Coming Full Circle: From Corporate Compliance to Community Spirit

With the Thanakwithi Tribe at Bouchat Traditional Land.

It wasn’t that long ago that I wore a suit everyday– and I liked my suits! As a Senior Risk Manager at ANZ my job was formal, structured and based on the typical compliance hierarchies of corporate life.

But one day, I found myself needing a break. A four day holiday in Cairns to meet my new Goddaughter sounded perfect. Who would have known such a simple trip would forever change my life direction?

Upon arrival I happened to meet some elders of the Napranum Aboriginal community. As I explained my role at ANZ, the elders were intrigued. They had many goals for their community which had yet to be realized: a supermarket, daycare, community hall, birthing centre…grass for the oval. Yet collaborating with government had not produced results. Suspicion and reluctance were always present when interacting with large institutions.

Knowing I needed to return to my work soon, I found myself wishing for more time with them. I knew on some level that the strategies and skill I had learned at ANZ could be vital to achieving a new direction for the Napranum community. At first I took a few months off. Ultimately, I left ANZ to devote myself to what I was sure would somehow be an important collaboration.

Too often in Western Culture we do things to people instead of with them. In this respect I was venturing into uncharted territory– my credentials would mean very little. Neither would a sharp looking suit. This was a meeting born of open hearts, open will. I was working alongside of community members, and sometimes behind them. Having an Italian background, I recognized immediately that the elders had more significance than I did. And I was careful to make sure I showed my respect.

Maryann Coconut, esteemed Aboriginal elder of the Napranum community.

I also knew that I was not a government entity, nor did I represent an institution. My role could be unique in that I was…well, ignorant to what had happened before! We began with the Napranum community’s strengths rather than weaknesses and invited everyone, especially the naysayers, to a seat at the table. What did they imagine for their community? Does this idea sound OK? Does it feel OK?

My sojourn with the Napranum community took nearly six years– two years spent just getting to know everyone.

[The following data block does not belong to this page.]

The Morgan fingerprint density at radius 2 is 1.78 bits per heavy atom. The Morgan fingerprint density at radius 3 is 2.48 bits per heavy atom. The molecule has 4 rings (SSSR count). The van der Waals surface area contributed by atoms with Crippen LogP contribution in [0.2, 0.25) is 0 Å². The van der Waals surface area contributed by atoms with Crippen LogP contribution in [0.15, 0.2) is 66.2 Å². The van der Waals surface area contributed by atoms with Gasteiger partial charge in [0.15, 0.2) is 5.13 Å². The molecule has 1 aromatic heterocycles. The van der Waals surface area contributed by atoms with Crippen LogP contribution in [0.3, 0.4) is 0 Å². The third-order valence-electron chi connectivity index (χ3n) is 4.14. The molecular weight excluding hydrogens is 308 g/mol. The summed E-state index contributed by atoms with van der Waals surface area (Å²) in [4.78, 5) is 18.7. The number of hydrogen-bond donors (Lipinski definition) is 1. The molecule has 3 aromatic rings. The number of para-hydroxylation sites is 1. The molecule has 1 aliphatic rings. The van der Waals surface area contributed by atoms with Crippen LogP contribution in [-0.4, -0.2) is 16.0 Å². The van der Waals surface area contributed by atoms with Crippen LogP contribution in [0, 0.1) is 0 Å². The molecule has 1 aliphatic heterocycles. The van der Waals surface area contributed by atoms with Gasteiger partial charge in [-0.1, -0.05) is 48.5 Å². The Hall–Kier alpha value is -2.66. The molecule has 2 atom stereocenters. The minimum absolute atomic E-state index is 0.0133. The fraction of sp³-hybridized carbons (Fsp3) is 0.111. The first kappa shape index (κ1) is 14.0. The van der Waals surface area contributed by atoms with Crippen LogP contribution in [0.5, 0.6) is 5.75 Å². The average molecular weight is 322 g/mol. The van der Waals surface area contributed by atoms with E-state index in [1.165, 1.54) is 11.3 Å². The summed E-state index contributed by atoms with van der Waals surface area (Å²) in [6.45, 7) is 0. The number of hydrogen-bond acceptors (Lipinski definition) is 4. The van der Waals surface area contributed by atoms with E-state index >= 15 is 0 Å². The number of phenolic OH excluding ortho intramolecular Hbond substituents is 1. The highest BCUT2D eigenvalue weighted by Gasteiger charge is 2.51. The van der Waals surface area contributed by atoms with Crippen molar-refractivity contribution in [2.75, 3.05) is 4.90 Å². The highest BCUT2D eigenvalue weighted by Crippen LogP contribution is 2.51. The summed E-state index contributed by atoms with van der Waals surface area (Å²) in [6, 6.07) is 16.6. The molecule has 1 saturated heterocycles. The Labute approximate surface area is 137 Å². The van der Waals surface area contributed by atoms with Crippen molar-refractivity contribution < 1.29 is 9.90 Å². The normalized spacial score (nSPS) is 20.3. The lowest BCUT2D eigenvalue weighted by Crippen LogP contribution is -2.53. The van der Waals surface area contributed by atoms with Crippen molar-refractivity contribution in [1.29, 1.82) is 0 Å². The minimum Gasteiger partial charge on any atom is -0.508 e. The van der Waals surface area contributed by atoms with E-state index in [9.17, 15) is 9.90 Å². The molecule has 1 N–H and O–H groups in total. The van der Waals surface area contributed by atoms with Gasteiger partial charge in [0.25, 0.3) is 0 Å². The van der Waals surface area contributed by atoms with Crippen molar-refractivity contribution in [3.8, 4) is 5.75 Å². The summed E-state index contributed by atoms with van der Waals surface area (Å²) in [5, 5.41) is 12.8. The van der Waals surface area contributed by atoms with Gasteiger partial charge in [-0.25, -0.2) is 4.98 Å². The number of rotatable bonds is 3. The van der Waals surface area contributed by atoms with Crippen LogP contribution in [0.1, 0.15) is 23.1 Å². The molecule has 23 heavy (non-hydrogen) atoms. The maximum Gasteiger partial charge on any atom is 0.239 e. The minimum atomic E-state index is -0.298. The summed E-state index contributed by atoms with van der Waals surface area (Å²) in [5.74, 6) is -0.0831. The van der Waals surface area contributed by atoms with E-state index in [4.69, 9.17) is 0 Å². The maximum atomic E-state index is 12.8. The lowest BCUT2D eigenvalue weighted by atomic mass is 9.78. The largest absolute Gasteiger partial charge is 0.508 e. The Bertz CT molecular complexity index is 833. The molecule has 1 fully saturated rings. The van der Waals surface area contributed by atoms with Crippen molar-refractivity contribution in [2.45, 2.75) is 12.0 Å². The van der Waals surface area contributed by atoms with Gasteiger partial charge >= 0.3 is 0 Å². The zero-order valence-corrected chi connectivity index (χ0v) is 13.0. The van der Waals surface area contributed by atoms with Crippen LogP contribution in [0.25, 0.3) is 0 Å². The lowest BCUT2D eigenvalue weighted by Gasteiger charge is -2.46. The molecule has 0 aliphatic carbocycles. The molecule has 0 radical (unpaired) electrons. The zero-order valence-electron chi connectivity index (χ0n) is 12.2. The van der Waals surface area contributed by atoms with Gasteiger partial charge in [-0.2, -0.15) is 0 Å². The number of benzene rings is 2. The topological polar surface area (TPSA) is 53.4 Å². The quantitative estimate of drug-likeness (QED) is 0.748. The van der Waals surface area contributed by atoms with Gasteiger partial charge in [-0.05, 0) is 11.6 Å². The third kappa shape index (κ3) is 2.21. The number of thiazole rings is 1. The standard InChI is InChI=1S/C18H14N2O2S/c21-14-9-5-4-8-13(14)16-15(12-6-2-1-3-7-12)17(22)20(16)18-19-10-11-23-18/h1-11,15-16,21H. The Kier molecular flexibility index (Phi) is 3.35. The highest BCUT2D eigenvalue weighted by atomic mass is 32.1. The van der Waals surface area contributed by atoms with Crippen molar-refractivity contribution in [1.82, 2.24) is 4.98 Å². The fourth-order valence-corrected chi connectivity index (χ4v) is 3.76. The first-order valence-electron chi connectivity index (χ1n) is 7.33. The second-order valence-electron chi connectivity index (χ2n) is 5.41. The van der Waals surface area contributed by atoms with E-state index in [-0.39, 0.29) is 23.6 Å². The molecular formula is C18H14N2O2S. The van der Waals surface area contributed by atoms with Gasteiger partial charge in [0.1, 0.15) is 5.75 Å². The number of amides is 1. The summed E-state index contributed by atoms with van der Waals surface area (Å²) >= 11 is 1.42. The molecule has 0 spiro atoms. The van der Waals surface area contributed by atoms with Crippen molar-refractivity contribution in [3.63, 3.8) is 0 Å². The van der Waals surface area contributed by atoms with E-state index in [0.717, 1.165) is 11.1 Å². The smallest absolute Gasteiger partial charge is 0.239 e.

Did we succeed?

Recently I was invited to speak at the ANZ Retired Officers Annual General Meeting. The topic? Using the skills I developed at ANZ to cocreate the community that the Napranum envisioned. A new library. A new community hall. Speed bumps. Street lights. Community housing. And yes– the all important supermarket! We even won the prestigious Banksia Award for Indigenous Leadership for Sustainability! (Visit http://bit.ly/2rF6FCA to learn more.) 

The ANZ Retired Officers’ Club provides a forum to maintain contact withRetired Officers of the ANZ Bank.

 

With my previous ANZ Executive Dan Kirtley, Eamon Veaney, ANZ Retired Officers Club President and Ron Adams Assistant Secretary.

With Jurgen Schnabel my first boss at ANZ. I was just 18 when I started!

As I stood looking out at the familiar faces of colleagues, I felt nothing but sheer joy at the thought that I had come full circle. Here I was describing how the Napranum community had taught me more about community engagement, inclusion, connectedness and strength based thinking. And it these ancient principles that I share no matter where I am presenting. My hope is to meld ancient wisdom and western philosophies in lasting reconciliation everywhere I go. The University of California Los Angeles. John Holland. Or even the 2017 Nobel Peace Prize Awards in Oslo, Norway, where I recently shared my experiences– what an honor!

With my friend Richard Barrett at the 2017 Nobel Peace Prize Awards in Oslo, Noway.

 

 

 

 

 

 

 

 

 

 

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